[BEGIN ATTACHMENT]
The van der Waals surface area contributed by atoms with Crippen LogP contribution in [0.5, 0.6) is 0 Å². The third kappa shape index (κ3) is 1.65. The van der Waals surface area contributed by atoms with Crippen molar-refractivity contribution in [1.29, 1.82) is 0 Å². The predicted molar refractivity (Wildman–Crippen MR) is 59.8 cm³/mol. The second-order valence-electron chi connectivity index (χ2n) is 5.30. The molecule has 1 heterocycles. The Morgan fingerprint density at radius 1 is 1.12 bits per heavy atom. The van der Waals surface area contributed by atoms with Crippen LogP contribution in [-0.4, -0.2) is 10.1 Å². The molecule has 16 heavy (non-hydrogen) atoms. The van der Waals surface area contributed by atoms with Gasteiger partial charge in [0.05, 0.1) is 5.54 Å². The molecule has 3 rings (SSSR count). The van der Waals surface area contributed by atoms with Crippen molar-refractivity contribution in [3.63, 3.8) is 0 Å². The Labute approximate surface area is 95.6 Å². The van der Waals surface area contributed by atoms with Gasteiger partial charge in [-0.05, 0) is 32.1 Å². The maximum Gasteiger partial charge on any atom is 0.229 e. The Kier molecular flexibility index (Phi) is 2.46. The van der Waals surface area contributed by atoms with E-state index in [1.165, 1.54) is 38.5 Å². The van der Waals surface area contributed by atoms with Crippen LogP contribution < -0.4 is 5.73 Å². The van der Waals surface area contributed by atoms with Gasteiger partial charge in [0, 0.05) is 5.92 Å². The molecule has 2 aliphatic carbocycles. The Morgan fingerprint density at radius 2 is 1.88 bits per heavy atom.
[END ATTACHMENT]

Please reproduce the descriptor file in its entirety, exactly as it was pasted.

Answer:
The van der Waals surface area contributed by atoms with Crippen LogP contribution in [0.5, 0.6) is 0 Å². The third kappa shape index (κ3) is 1.65. The van der Waals surface area contributed by atoms with Crippen molar-refractivity contribution in [1.29, 1.82) is 0 Å². The predicted molar refractivity (Wildman–Crippen MR) is 59.8 cm³/mol. The second-order valence-electron chi connectivity index (χ2n) is 5.30. The molecule has 1 heterocycles. The Morgan fingerprint density at radius 1 is 1.12 bits per heavy atom. The van der Waals surface area contributed by atoms with Crippen LogP contribution in [-0.4, -0.2) is 10.1 Å². The molecule has 16 heavy (non-hydrogen) atoms. The van der Waals surface area contributed by atoms with Gasteiger partial charge in [0.05, 0.1) is 5.54 Å². The molecule has 3 rings (SSSR count). The van der Waals surface area contributed by atoms with Crippen molar-refractivity contribution in [3.63, 3.8) is 0 Å². The Labute approximate surface area is 95.6 Å². The van der Waals surface area contributed by atoms with Gasteiger partial charge in [-0.05, 0) is 32.1 Å². The maximum Gasteiger partial charge on any atom is 0.229 e. The Kier molecular flexibility index (Phi) is 2.46. The van der Waals surface area contributed by atoms with E-state index in [1.165, 1.54) is 38.5 Å². The van der Waals surface area contributed by atoms with Crippen LogP contribution < -0.4 is 5.73 Å². The van der Waals surface area contributed by atoms with Gasteiger partial charge in [0, 0.05) is 5.92 Å². The molecule has 2 aliphatic carbocycles. The Morgan fingerprint density at radius 2 is 1.88 bits per heavy atom.